But Miller forgot to make the ratification retroactive, leaving every player who recorded their last MLB appearance between 1947 and 1979 enraged, underpaid and out in the cold – literally, for some.
“Marvin Miller said when they were renegotiating that they forgot to put us in there,” Grilli said. “They forgot. He admits it. Had they (included us) during that, it was such a small bargaining tool at the time, it would’ve been no questions asked.”
While Grilli and Erardi live comfortable lifestyles, many were not so lucky to have college degrees to fall back on. Grilli is an insurance broker and owner of Change of Pace, a bar and restaurant on Grant Boulevard, while Erardi, recently retired after 16 years working for Salomon Brothers Inc., an investment bank on Wall Street.
Most of their less-educated contemporaries did not have the foresight to plan fallback careers.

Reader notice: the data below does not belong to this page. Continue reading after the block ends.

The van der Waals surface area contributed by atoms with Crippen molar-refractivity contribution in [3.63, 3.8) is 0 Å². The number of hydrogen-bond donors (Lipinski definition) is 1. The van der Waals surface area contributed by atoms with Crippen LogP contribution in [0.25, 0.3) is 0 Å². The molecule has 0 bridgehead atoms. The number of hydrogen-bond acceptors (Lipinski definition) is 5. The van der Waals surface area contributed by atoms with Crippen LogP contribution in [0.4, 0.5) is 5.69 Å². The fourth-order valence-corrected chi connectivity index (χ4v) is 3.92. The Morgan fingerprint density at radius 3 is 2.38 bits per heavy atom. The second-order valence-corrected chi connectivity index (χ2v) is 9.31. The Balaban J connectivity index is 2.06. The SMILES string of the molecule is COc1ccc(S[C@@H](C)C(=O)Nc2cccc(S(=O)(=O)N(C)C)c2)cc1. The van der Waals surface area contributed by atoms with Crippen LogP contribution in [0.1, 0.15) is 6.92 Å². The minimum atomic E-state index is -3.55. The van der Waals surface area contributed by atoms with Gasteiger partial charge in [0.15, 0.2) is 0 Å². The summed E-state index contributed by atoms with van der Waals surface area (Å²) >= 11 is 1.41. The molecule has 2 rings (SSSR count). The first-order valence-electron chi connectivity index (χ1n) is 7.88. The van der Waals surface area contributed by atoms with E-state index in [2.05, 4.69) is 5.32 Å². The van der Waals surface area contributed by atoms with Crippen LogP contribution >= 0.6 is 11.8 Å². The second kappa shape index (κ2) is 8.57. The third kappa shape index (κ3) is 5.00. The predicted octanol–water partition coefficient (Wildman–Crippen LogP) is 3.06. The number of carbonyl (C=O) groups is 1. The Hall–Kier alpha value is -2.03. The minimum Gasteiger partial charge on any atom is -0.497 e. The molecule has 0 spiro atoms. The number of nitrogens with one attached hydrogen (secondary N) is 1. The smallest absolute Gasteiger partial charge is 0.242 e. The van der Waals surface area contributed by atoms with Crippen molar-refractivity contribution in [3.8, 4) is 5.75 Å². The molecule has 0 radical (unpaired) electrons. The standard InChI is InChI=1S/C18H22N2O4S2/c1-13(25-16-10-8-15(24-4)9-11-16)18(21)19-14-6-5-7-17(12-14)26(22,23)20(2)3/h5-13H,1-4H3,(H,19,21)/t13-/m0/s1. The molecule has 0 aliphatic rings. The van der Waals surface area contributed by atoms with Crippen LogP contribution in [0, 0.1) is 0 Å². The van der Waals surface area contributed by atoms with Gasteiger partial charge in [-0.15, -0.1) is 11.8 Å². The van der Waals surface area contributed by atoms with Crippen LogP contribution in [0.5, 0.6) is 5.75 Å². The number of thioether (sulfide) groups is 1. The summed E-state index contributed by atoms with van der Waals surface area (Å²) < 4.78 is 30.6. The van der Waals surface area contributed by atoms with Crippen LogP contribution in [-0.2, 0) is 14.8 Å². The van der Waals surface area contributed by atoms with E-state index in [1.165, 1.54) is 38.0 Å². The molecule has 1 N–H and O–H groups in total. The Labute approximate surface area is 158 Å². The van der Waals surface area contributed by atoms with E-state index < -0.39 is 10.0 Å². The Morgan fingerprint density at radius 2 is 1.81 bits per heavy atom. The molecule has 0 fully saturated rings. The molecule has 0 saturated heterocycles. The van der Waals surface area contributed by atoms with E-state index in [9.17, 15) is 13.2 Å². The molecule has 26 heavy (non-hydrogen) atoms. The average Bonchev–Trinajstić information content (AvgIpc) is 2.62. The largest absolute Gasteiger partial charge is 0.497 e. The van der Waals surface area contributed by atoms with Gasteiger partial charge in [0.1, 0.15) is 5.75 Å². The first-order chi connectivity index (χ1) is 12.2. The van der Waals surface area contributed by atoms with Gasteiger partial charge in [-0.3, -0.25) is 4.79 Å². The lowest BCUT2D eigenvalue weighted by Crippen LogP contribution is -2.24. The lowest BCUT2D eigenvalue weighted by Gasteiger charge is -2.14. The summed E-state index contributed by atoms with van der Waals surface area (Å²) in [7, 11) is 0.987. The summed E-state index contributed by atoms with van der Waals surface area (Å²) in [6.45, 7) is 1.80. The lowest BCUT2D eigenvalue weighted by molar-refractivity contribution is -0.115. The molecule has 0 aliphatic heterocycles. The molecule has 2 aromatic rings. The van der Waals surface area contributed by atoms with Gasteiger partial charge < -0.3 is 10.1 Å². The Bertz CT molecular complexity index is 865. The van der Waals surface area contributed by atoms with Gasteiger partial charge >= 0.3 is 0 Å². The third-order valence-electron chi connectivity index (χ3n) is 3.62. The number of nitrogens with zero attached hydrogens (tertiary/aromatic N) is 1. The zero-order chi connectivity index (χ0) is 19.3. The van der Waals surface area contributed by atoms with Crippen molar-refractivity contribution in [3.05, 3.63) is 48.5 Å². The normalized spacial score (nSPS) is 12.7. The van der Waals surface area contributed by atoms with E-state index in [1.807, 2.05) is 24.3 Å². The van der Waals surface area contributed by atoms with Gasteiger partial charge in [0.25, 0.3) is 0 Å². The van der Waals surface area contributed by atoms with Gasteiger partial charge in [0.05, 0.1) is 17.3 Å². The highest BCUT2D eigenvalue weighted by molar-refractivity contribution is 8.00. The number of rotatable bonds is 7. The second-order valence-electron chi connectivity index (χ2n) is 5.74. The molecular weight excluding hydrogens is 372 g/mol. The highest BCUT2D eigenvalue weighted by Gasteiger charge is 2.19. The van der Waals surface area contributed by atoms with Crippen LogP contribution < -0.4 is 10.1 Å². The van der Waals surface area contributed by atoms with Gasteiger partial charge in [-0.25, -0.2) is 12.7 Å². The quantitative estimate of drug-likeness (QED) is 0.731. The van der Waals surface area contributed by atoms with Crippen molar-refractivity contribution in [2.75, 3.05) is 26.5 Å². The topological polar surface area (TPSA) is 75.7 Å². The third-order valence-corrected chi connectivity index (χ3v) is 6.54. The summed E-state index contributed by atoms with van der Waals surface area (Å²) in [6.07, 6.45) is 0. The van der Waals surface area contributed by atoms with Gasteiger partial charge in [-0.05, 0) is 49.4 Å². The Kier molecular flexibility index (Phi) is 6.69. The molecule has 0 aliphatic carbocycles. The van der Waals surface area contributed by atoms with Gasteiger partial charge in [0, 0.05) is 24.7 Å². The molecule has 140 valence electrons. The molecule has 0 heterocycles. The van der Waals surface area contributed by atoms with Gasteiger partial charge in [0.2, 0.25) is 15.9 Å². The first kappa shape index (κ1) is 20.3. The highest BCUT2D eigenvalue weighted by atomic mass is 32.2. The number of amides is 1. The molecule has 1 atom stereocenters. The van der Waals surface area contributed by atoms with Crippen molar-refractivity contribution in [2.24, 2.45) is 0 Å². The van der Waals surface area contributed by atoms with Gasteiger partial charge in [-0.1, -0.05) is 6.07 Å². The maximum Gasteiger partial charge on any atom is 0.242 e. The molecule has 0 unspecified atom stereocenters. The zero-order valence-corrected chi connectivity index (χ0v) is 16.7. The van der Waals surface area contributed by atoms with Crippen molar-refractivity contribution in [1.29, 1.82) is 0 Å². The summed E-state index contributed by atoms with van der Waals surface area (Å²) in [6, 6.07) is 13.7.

“Shame on Major League Baseball,” Grilli said. “That’s all I can say. Shame on Major League Baseball.”
A 2003 discrimination lawsuit and the publication of Douglas J. Gladstone’s “A Bitter Cup of Coffee: How MLB and The Players Association Threw 874 Retirees a Curve,” in April, 2010, pressured MLB Commissioner Bud Selig into providing some of these players an annual annuity of up to $10,000 for five years starting in April 2011 ($625 per 43 game days of service).
However, what appeared as a kind and thoughtful gesture in press releases had its backlashes. Those who did not record at least 43 days of service, including Erardi, were excluded, the annuity does not include health insurance or a designated beneficiary payment and close to 20 percent of each check goes to tax deductions.
All that aside, the handout is still less than $200 per week, maximum. So Grilli will receive just $5,625 per year and $28,125 total (before taxes) for his 2 1/4 years of service. The average post-2006 retiree makes more than $160,000 in that span.